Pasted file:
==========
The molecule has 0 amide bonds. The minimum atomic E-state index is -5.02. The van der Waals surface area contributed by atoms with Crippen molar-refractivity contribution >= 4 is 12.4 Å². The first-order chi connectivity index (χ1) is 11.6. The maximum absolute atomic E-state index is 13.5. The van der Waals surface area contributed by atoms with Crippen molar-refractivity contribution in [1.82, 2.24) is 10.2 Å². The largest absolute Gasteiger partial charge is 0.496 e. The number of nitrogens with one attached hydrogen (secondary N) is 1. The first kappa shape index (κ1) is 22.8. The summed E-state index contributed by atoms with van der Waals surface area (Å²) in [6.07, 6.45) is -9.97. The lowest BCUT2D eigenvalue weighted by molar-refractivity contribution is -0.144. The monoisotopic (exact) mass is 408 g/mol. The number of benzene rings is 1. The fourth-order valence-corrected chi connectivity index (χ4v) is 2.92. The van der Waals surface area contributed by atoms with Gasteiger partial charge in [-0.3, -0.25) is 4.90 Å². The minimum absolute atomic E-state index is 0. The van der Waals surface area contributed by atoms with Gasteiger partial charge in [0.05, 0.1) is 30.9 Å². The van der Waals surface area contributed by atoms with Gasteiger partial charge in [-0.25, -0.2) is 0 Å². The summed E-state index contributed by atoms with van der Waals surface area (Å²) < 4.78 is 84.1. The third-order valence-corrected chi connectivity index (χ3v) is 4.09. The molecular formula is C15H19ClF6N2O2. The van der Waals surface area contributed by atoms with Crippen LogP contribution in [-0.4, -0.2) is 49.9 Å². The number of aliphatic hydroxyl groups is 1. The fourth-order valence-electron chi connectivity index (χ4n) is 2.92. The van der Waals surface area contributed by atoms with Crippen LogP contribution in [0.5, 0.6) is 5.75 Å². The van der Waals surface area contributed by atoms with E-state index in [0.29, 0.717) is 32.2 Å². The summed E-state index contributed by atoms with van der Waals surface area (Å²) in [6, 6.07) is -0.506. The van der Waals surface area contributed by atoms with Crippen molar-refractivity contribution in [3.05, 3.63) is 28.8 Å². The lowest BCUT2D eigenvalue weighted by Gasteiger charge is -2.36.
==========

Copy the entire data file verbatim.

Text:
The molecule has 0 amide bonds. The minimum atomic E-state index is -5.02. The van der Waals surface area contributed by atoms with Crippen molar-refractivity contribution >= 4 is 12.4 Å². The first-order chi connectivity index (χ1) is 11.6. The maximum absolute atomic E-state index is 13.5. The van der Waals surface area contributed by atoms with Crippen molar-refractivity contribution in [1.82, 2.24) is 10.2 Å². The largest absolute Gasteiger partial charge is 0.496 e. The number of nitrogens with one attached hydrogen (secondary N) is 1. The first kappa shape index (κ1) is 22.8. The summed E-state index contributed by atoms with van der Waals surface area (Å²) in [6.07, 6.45) is -9.97. The lowest BCUT2D eigenvalue weighted by molar-refractivity contribution is -0.144. The monoisotopic (exact) mass is 408 g/mol. The number of benzene rings is 1. The fourth-order valence-corrected chi connectivity index (χ4v) is 2.92. The van der Waals surface area contributed by atoms with Gasteiger partial charge in [-0.3, -0.25) is 4.90 Å². The minimum absolute atomic E-state index is 0. The van der Waals surface area contributed by atoms with Gasteiger partial charge in [0.05, 0.1) is 30.9 Å². The van der Waals surface area contributed by atoms with Gasteiger partial charge in [-0.25, -0.2) is 0 Å². The summed E-state index contributed by atoms with van der Waals surface area (Å²) < 4.78 is 84.1. The third-order valence-corrected chi connectivity index (χ3v) is 4.09. The molecular formula is C15H19ClF6N2O2. The van der Waals surface area contributed by atoms with Crippen LogP contribution in [-0.4, -0.2) is 49.9 Å². The number of aliphatic hydroxyl groups is 1. The fourth-order valence-electron chi connectivity index (χ4n) is 2.92. The van der Waals surface area contributed by atoms with Crippen LogP contribution in [0.5, 0.6) is 5.75 Å². The van der Waals surface area contributed by atoms with E-state index in [0.29, 0.717) is 32.2 Å². The summed E-state index contributed by atoms with van der Waals surface area (Å²) in [6, 6.07) is -0.506. The van der Waals surface area contributed by atoms with Crippen molar-refractivity contribution in [3.05, 3.63) is 28.8 Å². The lowest BCUT2D eigenvalue weighted by Gasteiger charge is -2.36.